555 IC


  • Developed in the 1970s.
  • Very inexpensive.
  • Can be wired in three forms: astable, bistable and monostable.
  • Remember that when working with equations the values must always be in the SI unit:
    • For instance, capacitance must always be in farads (F) and resistance in ohms (Ω), etc.
  • Can be used to:
    • Switch something ON or OFF at a precise time.
    • Switch something ON or OFF after a certain time delay.
    • Generate a constant pulse (as a pulse generator) i.e. used to provide a series of clock pulses for a counter.
  • All ICs are made of silicon or another such semi-conductor and can be encased within plastic packages.
    • The 555 IC contains:
      • 2 comparators.
      • A bistable.
      • Resistors.
      • Transistors.
  • It is available in a dual package which has two 555s on one chip called the 556 IC.
  • It is possible to ‘tune’ astable and monostable circuits by changing the value of the resistors that matter (preferably using variable resistors first and then replacing them with accurately selected fixed-value resistors once the tuning is complete) and capacitors whilst looking at the output on an oscilloscope which will reveal Time High’s and Time Low’s.
  • If the 555’s output is not high enough it can be used to switch ON a relay to power a higher power circuit.

Pins 2 and 3:

  • Pin 2:
    • This is where the current and voltage enter into the chip to start the counting sequence.
  • Pin 3:
    • This is the output pin where the current comes out after the chip finishes counting.

Typical Characteristics for the 555 IC:

  • Different 555s may have different characteristics due to the way in which they were manufactured and the precision of the techniques used to manufacture them.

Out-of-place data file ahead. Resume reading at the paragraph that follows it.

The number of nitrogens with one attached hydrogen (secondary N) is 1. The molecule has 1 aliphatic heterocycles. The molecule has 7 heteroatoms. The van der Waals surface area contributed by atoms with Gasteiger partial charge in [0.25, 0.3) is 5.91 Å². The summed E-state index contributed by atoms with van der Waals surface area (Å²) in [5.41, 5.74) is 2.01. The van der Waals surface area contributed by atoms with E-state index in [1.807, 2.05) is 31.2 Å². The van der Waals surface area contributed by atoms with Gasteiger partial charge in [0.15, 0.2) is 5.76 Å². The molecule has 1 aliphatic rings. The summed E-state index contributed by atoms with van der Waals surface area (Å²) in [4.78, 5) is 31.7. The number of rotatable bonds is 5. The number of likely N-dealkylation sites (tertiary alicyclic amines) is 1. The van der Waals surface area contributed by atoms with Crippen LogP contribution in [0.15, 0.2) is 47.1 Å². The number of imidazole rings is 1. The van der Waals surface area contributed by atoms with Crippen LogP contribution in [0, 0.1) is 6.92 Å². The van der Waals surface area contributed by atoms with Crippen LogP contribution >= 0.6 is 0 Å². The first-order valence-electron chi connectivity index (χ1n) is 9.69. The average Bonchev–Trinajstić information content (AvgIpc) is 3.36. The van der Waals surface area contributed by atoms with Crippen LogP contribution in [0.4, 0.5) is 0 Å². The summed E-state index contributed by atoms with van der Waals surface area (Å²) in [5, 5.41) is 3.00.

• Max. supply voltage – 16V.
  • Max. output current – 200mA.
  • Max power – 600mW.
  • Reset Current – 0.1mA.
  • Trigger voltage – 1.6-5v.
  • If the voltage on the trigger pin (2) is less than 1/3 of the supply voltage, the output pin (3) goes high and pin 7 is disconnected from the ground.
  • When the voltage on the threshold pin (6) is greater than 2/3 of the voltage input the output goes low and pin 7 is grounded.


  • In astable format the leg 6 of the chip is joined to its leg 2 thus allowing the output to discharge a cycle of pulses with a time constant determined by the resistors R1, R2 and the capacitor C.


  • Astable sequence of operation (speculation):
    • The current is switched on.
    • If the voltage on the trigger pin (2) is low the output (3) begins sourcing current and pin 7 is disconnected from the ground.
    • This results in the capacitor charging up through the two resistors in series to it.
    • When it is charged, pin 6 goes high thus pin 3 begins sinking current and pin 7 is grounded.
    • This allows the capacitor to discharge through the 555 IC.
    • When it is fully discharged pin 2 goes low again and the cycle repeats itself.
  • The equation for the frequency is:
    • Frequency (EQ)
  • Period is 1/F:
    • It is the time taken for each complete cycle.
    • It should therefore also equal to TH + TL.